Submitted by lindseyengh on

Understanding your market is tough. We decided to hold this Fast Pitch workshop first in the series because we think it's the most important (and probably most difficult) aspect of starting a social organization, or creating a new program or campaign within an existing social organization. Most of the participants that attended this workshop with facilitator Rashmir Balasubramaniam of Nsansa said that their biggest take-away was the need to continue honing their focus and minimal viable product (MVP). 

The bottom line from the workshop: There is so much information in the public domain now, that you can always find information and guidance. There's no reason not to do, try, get a second opinion or two, and continue to improve/refine based on that learning. For more specific questions, having a one-on-one session with a mentor is invaluable, which the Hub Seattle can help to facilitate

 

To further help you identify your market, Rashmir has compiled 7 resources for understanding your market below. Do you have more? List them in the comments section below! 

  • T.A. McCann's blog post about finding and building your minimum viable product.
  • Steve Blank's Customer Manifesto as well as many other great resources. Here's another link to the text of one his books on the importance of customer development, and understanding the nature of your market. Note: there were a couple of questions about whether you need to create the market, and one about figuring out the nature of the market. If it is not obvious, experiment: get potential customer feedback to get a sense of which boat you are in. In the social space, don't be surprised if in new markets, you need to tap donor/government funds for broad based market development/awareness (see social marketing for more on this type of work).
  • The Business Model Canvas: This is a great resource. Working through the canvas, and all the questions they ask, is a great way to identify key stakeholders and the related value propositions for them. This can be particularly valuable when the model involves multiple stakeholders. There are some valuable elements here that will help you get more specific on customer segments, and also on how to operationalize your overarching approach. This approach, together with multiple experiments of trying to make sales/get LOIs from potential customers will help those of you trying to determine who is most likely to pay and for what.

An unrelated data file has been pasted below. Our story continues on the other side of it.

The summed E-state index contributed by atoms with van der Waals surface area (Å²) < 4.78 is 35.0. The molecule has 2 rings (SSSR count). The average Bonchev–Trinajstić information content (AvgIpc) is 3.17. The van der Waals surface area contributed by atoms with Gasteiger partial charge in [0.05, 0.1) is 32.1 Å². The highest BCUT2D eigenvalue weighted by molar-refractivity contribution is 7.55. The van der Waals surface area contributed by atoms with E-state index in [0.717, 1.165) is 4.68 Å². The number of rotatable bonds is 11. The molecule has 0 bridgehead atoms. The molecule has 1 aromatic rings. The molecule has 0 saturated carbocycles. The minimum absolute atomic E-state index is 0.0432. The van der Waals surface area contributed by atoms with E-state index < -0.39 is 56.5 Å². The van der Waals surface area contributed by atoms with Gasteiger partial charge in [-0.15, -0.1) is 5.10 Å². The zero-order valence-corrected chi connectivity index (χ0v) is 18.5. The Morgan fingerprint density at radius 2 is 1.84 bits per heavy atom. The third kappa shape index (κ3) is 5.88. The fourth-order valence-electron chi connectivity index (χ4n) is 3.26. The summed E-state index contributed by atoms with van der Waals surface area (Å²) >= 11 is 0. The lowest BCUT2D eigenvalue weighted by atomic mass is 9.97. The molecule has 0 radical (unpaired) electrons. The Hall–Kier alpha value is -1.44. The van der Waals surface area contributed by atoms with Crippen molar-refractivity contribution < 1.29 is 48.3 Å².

• A good overview on stakeholder analysis. I'd recommend including in your analysis the stakeholder needs, interests and potential value to them (be as specific and tangible as you can, so you can be creative in how to put the elements of your business model together if you have a complex business model. And think through who is feeling the greatest pain and/or may feel the greatest monetary benefit). 
  • Willingness to pay and pricing. A few of you asked about these topics. Willingness to pay is notoriously difficult to estimate - there's copious literature on the topic, but it tends to be very academic in nature. In line with the approach we discussed today, I'd recommend the experimenting approach with pricing and wiliness to pay. Once you've identified your customer segments, go out and validate your hypotheses with them about the value proposition to them, whether/how the product/service is really meeting their needs, and as quickly as you can try and secure some letters of intent locking in a price or a range to be further negotiated later (it is more possible than you think if you are likely to address urgent/critical needs for them), and better still - build a MVP and see how much you can get people to pay for it! In the interim, here's a link to a more traditional MBA approach to pricing, which has some very important elements that you need to consider when setting pricing.
  • Estimating market size. A very brief intro to methods for estimating your potential market size. This is difficult and challenging to do, especially for new markets where you are developing the market from scratch. However, this article outlines the more traditional approach (use a variety of indicators and triangulate) and a "peeling back the onion" approach. Whatever you do, be ultra conservative when you estimate the potential market size, and even more conservative when estimating how much of the potential market you may be able to capture - noting that marketing building and penetration typically take much longer than most people expect. Note that for new markets, you may get some useful data by looking at complementary products, market size and market growth rates. Ho wever, for new markets, note that your estimates are likely to be more or less meaningless and will most likely be viewed with scorn by investors. So be honest about whether it is feasible to even estimate the market for such a new product/service.
  • Here's an example of someone working through estimating market size using a top down and a bottom up approach. It's not from the social sector, but it's simple and tangible and well worth a read to get a sense of how to use the methods in practice, and where/how to search for useful data.